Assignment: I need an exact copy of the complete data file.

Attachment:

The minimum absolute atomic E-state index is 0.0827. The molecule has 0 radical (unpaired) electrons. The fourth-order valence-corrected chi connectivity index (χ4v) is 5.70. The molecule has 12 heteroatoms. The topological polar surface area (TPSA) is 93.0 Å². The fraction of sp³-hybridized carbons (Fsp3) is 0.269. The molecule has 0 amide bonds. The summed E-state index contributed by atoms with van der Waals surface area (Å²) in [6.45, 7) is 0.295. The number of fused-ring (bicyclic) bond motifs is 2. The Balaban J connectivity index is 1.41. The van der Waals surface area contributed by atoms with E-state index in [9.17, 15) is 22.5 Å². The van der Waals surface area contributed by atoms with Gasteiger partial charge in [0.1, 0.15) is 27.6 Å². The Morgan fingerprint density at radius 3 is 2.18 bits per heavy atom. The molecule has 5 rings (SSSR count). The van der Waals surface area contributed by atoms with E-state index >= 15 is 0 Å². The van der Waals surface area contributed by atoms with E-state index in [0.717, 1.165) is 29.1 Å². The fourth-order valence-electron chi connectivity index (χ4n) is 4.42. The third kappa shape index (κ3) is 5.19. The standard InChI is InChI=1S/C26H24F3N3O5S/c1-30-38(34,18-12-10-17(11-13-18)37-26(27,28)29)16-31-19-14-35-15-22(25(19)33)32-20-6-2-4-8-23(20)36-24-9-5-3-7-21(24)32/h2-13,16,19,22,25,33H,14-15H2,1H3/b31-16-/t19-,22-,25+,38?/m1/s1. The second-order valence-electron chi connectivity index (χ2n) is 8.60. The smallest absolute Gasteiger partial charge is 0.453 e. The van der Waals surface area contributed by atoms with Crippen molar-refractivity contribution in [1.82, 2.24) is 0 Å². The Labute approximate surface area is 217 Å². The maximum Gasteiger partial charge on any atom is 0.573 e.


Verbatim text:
The minimum absolute atomic E-state index is 0.0827. The molecule has 0 radical (unpaired) electrons. The fourth-order valence-corrected chi connectivity index (χ4v) is 5.70. The molecule has 12 heteroatoms. The topological polar surface area (TPSA) is 93.0 Å². The fraction of sp³-hybridized carbons (Fsp3) is 0.269. The molecule has 0 amide bonds. The summed E-state index contributed by atoms with van der Waals surface area (Å²) in [6.45, 7) is 0.295. The number of fused-ring (bicyclic) bond motifs is 2. The Balaban J connectivity index is 1.41. The van der Waals surface area contributed by atoms with E-state index in [9.17, 15) is 22.5 Å². The van der Waals surface area contributed by atoms with Gasteiger partial charge in [0.1, 0.15) is 27.6 Å². The Morgan fingerprint density at radius 3 is 2.18 bits per heavy atom. The molecule has 5 rings (SSSR count). The van der Waals surface area contributed by atoms with E-state index >= 15 is 0 Å². The van der Waals surface area contributed by atoms with E-state index in [0.717, 1.165) is 29.1 Å². The fourth-order valence-electron chi connectivity index (χ4n) is 4.42. The third kappa shape index (κ3) is 5.19. The standard InChI is InChI=1S/C26H24F3N3O5S/c1-30-38(34,18-12-10-17(11-13-18)37-26(27,28)29)16-31-19-14-35-15-22(25(19)33)32-20-6-2-4-8-23(20)36-24-9-5-3-7-21(24)32/h2-13,16,19,22,25,33H,14-15H2,1H3/b31-16-/t19-,22-,25+,38?/m1/s1. The second-order valence-electron chi connectivity index (χ2n) is 8.60. The smallest absolute Gasteiger partial charge is 0.453 e. The van der Waals surface area contributed by atoms with Crippen molar-refractivity contribution in [1.82, 2.24) is 0 Å². The Labute approximate surface area is 217 Å². The maximum Gasteiger partial charge on any atom is 0.573 e.